Posted on March 8th, 2009 by
Members of the U.S. Preventive Services Task Force have concluded that there is still insufficient evidence to recommend PSA screening in men 75 years of age or younger. The details of these recommendations were published in the August 5, 2008 issue of the Annals of Internal Medicine.
The prostate is a walnut-size gland located between the bladder and rectum in men that is responsible for the formation of a portion of semen. Cancer of the prostate is a common malignancy among men in the United States, and testing for prostate cancer after the age of 50 is becoming a routine practice. Testing for prostate cancer involves prostate specific antigen (PSA) testing; PSAs are proteins that are normally shed by the prostate into the bloodstream. Elevated levels of PSA can be indicative of the presence of cancer, as well as other non-cancerous (benign) conditions of the prostate.
Considerable debate has ensued regarding the optimal screening schedules for prostate cancer, including which PSA level warrants a prostate biopsy (removal of tissue from the prostate) to detect prostate cancer. As well, the correlation between survival and PSA testing for men who do not have additional risks of developing prostate cancer remains inconclusive, and researchers continue to evaluate data to understand the potential benefits and risks of PSA screening among subgroups of men. The last recommendations by the U.S. Preventive Services Task Force were in 2002. They concluded that there was insufficient evidence to recommend for or against PSA screening in men at average risk for developing prostate cancer.
Researchers affiliated with the U.S. Preventive Services Task Force recently reviewed literature published between 2002 and 2007 regarding PSA screening. According to the data, the task force concluded that “no good-quality randomized, controlled trials of screening for prostate cancer have been completed.” In addition, two studies suggested that false-positive PSA screening results (results suggesting prostate cancer exists when it actually does not) caused “psychological adverse effects for up to 1 year.”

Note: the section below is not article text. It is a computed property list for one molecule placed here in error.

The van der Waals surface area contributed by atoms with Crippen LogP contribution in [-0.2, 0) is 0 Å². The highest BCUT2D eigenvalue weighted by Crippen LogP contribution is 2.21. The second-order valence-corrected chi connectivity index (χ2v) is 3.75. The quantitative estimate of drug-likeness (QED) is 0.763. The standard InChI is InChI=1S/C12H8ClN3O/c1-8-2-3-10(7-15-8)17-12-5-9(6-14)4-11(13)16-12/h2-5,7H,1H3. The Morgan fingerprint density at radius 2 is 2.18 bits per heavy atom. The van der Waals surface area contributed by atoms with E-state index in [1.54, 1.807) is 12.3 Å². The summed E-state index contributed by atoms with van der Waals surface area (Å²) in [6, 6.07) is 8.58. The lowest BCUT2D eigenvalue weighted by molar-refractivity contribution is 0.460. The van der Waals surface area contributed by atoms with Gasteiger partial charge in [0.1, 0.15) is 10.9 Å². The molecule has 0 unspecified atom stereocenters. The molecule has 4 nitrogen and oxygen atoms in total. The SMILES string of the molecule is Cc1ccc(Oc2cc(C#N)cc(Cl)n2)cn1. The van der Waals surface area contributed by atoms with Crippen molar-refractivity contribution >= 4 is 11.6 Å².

Review of the data revealed that the “natural history of PSA-detected prostate cancer is poorly understood” and that “prostate-specific antigen screening is associated with psychological harms, and its potential benefits remain uncertain.”
Thus, the U.S. Preventive Services Task Force recommended no routine PSA testing for men over the age of 75 years who were not at an increased risk for prostate cancer. They did not make a recommendation, however, for men 75 years or younger in regards to routine PSA testing: it is important that men speak with their healthcare provider regarding their individual risks and benefits of PSA testing.
Reference: U.S. Preventive Services Task Force. Screening for prostate cancer: U.S. Preventive Services Task Force Recommendation Statement. Annals of Internal Medicine. 2008;149:185-191.
Related News: PSA Screening Overused in Elderly Men in Poor Health (11/17/2006)
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